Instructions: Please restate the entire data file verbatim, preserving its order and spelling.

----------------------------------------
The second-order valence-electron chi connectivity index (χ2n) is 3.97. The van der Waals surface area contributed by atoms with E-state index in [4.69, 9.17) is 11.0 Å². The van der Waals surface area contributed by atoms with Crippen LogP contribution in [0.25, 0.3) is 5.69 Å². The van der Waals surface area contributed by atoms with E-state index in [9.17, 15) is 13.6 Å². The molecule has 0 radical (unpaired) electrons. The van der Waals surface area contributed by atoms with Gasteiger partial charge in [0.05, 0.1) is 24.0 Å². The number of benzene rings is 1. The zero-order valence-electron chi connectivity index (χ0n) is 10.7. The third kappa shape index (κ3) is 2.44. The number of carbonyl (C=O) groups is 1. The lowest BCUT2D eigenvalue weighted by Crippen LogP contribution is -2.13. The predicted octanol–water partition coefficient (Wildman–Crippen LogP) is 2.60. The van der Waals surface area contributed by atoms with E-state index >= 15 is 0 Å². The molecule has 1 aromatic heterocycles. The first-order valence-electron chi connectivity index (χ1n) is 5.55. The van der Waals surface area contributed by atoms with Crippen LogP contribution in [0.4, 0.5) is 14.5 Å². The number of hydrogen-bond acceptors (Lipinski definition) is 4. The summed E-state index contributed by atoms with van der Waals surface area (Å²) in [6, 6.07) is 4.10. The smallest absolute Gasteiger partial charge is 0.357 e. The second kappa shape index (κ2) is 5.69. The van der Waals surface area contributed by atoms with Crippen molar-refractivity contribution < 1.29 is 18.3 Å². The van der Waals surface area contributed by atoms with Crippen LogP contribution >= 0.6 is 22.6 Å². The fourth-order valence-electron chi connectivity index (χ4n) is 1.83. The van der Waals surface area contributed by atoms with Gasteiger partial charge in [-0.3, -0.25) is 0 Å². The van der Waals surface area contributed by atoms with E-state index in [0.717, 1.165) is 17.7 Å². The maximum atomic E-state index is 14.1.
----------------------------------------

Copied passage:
The second-order valence-electron chi connectivity index (χ2n) is 3.97. The van der Waals surface area contributed by atoms with E-state index in [4.69, 9.17) is 11.0 Å². The van der Waals surface area contributed by atoms with Crippen LogP contribution in [0.25, 0.3) is 5.69 Å². The van der Waals surface area contributed by atoms with E-state index in [9.17, 15) is 13.6 Å². The molecule has 0 radical (unpaired) electrons. The van der Waals surface area contributed by atoms with Gasteiger partial charge in [0.05, 0.1) is 24.0 Å². The number of benzene rings is 1. The zero-order valence-electron chi connectivity index (χ0n) is 10.7. The third kappa shape index (κ3) is 2.44. The number of carbonyl (C=O) groups is 1. The lowest BCUT2D eigenvalue weighted by Crippen LogP contribution is -2.13. The predicted octanol–water partition coefficient (Wildman–Crippen LogP) is 2.60. The van der Waals surface area contributed by atoms with E-state index >= 15 is 0 Å². The molecule has 1 aromatic heterocycles. The first-order valence-electron chi connectivity index (χ1n) is 5.55. The van der Waals surface area contributed by atoms with Crippen LogP contribution in [0.4, 0.5) is 14.5 Å². The number of hydrogen-bond acceptors (Lipinski definition) is 4. The summed E-state index contributed by atoms with van der Waals surface area (Å²) in [6, 6.07) is 4.10. The smallest absolute Gasteiger partial charge is 0.357 e. The second kappa shape index (κ2) is 5.69. The van der Waals surface area contributed by atoms with Crippen molar-refractivity contribution < 1.29 is 18.3 Å². The van der Waals surface area contributed by atoms with Crippen LogP contribution >= 0.6 is 22.6 Å². The fourth-order valence-electron chi connectivity index (χ4n) is 1.83. The van der Waals surface area contributed by atoms with Gasteiger partial charge in [-0.3, -0.25) is 0 Å². The van der Waals surface area contributed by atoms with E-state index in [0.717, 1.165) is 17.7 Å². The maximum atomic E-state index is 14.1.